Analyzing Bitcoin as an investment
Bitcoin has been at the forefront of financial news for a while now. More people want to also understand bitcoin as an investment. Every day, more and more talk about Bitcoins is occurring, not only as a digital currency but also as a financial investment. Many people are intrigued by this digital currency, but they also have reservations about it as well. For now, we will discuss how to evaluate bitcoins as an investment.
There are Bitcoin exchanges, just as there are stock market exchanges. As of November 2017, the largest full-trading Bitcoin exchanges that are available to everyone include, Bitstamp (a Slovenia based exchange), Bitfinex allows you to swap or buy Bitcoin, Litecoin, and Darkcoins. Coinbase is based out of San Francisco in the United States and touts itself as a one-stop solution for Bitcoins. Cryptsy, based in Florida deals with most of the altcoin currencies. BTC-e (based in Bulgaria), and Kraken (based in the United States). The world’s largest Bitcoin exchange, BTC China, is based in China, but that exchange only allows exchanges of bitcoins for Chinese Yuan/Renminbi.
In order to open an account with these exchanges, you usually have to link a bank account to your Bitcoin exchange account, as you need to wire transfer the money for bitcoins to use in your account. Credit cards and PayPal are not options [at least not at the time of writing] because the transactions can be reversed very easily, whereas a wire transfer cannot be reversed (Need financial advice on this?)
Usually, only bank accounts from that specific exchange’s home-based country can be linked to the exchange account (for example, CoinBase, based in the U.S., only allows U.S. bank accounts).
Like the financial stock markets, bitcoins fluctuate in value against real currencies such as the U.S. Dollar, the Euro, the Japanese Yen, and others. One important distinction between Bitcoins and real currencies to this point in Bitcoin’s history is the fact that Bitcoin’s valuation has been much more volatile than real currencies.
In December 2013, Bitcoin’s valuation went from about $675 down to about $425 within twelve hours, about a 37% drop in valuation. That is virtually unheard of with any real currency (barring something major like The Great Depression or some other major economic event).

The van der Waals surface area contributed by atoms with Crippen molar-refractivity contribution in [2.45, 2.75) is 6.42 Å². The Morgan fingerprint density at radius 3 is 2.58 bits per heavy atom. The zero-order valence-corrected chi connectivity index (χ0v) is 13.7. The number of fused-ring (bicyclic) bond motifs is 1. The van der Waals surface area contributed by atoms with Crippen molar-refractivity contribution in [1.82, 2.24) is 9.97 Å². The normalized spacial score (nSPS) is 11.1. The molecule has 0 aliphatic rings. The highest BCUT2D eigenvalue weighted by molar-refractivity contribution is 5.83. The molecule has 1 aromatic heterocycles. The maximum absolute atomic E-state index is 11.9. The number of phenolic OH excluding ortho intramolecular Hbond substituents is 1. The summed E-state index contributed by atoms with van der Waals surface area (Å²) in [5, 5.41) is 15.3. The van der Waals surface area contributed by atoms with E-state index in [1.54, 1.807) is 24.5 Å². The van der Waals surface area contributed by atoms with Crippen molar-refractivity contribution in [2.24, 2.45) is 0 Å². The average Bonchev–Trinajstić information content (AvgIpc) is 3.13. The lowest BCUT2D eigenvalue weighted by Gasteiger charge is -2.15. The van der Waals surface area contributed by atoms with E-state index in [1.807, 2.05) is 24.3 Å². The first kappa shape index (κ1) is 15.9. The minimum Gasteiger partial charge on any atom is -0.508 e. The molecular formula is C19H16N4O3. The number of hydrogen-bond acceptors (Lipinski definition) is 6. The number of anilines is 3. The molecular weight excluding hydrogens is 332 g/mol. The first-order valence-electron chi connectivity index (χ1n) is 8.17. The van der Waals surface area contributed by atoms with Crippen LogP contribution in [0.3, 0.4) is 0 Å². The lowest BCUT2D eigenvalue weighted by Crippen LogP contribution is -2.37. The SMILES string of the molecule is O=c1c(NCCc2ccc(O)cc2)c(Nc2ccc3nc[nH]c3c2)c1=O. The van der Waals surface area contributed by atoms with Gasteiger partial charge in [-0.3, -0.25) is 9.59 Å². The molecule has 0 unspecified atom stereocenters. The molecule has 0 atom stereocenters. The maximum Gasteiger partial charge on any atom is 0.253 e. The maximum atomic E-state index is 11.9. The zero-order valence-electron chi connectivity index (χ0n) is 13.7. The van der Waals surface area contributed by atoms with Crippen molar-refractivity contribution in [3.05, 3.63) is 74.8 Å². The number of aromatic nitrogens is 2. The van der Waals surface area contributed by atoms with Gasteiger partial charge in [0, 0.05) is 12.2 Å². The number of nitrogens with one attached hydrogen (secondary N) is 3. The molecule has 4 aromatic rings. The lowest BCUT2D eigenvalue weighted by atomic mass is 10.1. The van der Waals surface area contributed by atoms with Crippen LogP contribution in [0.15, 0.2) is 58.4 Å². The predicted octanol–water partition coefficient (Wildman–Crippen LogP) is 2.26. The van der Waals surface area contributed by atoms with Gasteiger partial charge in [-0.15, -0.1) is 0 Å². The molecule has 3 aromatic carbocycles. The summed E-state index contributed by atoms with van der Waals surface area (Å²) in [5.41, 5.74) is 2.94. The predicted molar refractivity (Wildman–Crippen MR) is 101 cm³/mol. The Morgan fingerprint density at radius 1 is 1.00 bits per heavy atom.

The reason that this sharp drop in valuation took place is that the People’s Bank of China told third-party payment processors that they should have nothing more to do with Bitcoin exchanges. As a result, Bitcoin kept getting cut off from being supplied by the payment processors; in fact, Bitcoin was cut off by three payment processors inside of a week. Banks have also been told to not deal with Bitcoin any longer.
This event reflects the major concern that most financial experts have about the currency. Many feel it is too volatile as an investment, leading to sharp price spikes and declines that are virtually not seen in other currencies, the equity market, or mutual funds. Most financial experts feel that the digital currency must stabilize in value and not be so prone to such rapid peaks and valleys for it to be taken more seriously as a solid investment.
In the past, the problem that many financial experts and institutions have had with Bitcoin is that not enough is known about how the currency is mined and how it is “regulated”, so that the currency stays on track of having 21 million bitcoins in the year 2140.
While safeguards are in place to keep the currency on that path, there have been attempts to try to disrupt the network and give a few select bitcoin miners the ability to mine as many coins as they wish. There has also been concern that a group of miners could combine together, and work toward their mutual benefit, and to the detriment of everyone else on the network. This would occur by harnessing their mining power to get more coins for themselves and leave little to the rest of the network.
Some will always question and doubt how legitimate of a currency Bitcoin is, including its true valuation. This is likely due to the fact that Bitcoin was the first digital currency, and financial experts are unsure of how to truly evaluate its worth.
More and more companies are starting to accept it as payment, but not enough is known about the mining process and how it can maintain itself to fulfill the promise of 21 million bitcoins in the year 2140. Plus, Bitcoin can be susceptible to wild value peaks and valleys whenever an event associated with the network takes place, such as when Chinese third-party payment processors and banks are told to not deal with Bitcoin exchanges.
Large companies such as Stripe and Shopify are now accepting Bitcoins as payments. This trend is only going to increase.
However, in 2017, one Bitcoin is valued at over $7000 US dollars. So, it has gained ground as an accepted currency in the digital world and does have a high-value these days.
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